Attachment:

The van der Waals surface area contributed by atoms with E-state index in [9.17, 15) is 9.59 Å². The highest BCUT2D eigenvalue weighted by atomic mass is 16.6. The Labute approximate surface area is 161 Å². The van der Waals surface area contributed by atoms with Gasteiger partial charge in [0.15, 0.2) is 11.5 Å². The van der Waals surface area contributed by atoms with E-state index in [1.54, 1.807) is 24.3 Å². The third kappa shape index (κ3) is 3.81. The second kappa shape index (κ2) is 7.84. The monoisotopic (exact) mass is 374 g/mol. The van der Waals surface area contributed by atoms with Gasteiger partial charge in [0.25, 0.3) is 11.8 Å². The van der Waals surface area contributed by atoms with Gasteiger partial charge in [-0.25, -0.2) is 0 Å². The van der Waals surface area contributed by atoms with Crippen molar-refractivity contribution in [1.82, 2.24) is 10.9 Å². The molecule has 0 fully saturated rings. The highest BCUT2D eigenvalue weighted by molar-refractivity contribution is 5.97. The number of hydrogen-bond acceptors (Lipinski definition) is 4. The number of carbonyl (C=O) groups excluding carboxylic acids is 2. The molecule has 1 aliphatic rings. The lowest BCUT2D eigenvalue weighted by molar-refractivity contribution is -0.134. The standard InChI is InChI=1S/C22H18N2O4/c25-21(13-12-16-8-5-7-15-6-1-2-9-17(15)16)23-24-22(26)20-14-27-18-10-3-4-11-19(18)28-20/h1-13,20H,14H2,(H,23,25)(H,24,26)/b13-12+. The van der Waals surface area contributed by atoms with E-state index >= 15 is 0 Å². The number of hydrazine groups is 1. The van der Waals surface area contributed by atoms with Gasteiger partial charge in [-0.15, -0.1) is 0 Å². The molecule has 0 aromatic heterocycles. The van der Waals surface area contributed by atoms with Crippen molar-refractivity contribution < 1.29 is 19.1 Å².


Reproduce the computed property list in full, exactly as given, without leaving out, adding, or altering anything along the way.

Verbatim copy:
The van der Waals surface area contributed by atoms with E-state index in [9.17, 15) is 9.59 Å². The highest BCUT2D eigenvalue weighted by atomic mass is 16.6. The Labute approximate surface area is 161 Å². The van der Waals surface area contributed by atoms with Gasteiger partial charge in [0.15, 0.2) is 11.5 Å². The van der Waals surface area contributed by atoms with E-state index in [1.54, 1.807) is 24.3 Å². The third kappa shape index (κ3) is 3.81. The second kappa shape index (κ2) is 7.84. The monoisotopic (exact) mass is 374 g/mol. The van der Waals surface area contributed by atoms with Gasteiger partial charge in [0.25, 0.3) is 11.8 Å². The van der Waals surface area contributed by atoms with Gasteiger partial charge in [-0.25, -0.2) is 0 Å². The van der Waals surface area contributed by atoms with Crippen molar-refractivity contribution in [1.82, 2.24) is 10.9 Å². The molecule has 0 fully saturated rings. The highest BCUT2D eigenvalue weighted by molar-refractivity contribution is 5.97. The number of hydrogen-bond acceptors (Lipinski definition) is 4. The number of carbonyl (C=O) groups excluding carboxylic acids is 2. The molecule has 1 aliphatic rings. The lowest BCUT2D eigenvalue weighted by molar-refractivity contribution is -0.134. The standard InChI is InChI=1S/C22H18N2O4/c25-21(13-12-16-8-5-7-15-6-1-2-9-17(15)16)23-24-22(26)20-14-27-18-10-3-4-11-19(18)28-20/h1-13,20H,14H2,(H,23,25)(H,24,26)/b13-12+. The van der Waals surface area contributed by atoms with E-state index >= 15 is 0 Å². The number of hydrazine groups is 1. The van der Waals surface area contributed by atoms with Gasteiger partial charge in [-0.15, -0.1) is 0 Å². The molecule has 0 aromatic heterocycles. The van der Waals surface area contributed by atoms with Crippen molar-refractivity contribution < 1.29 is 19.1 Å².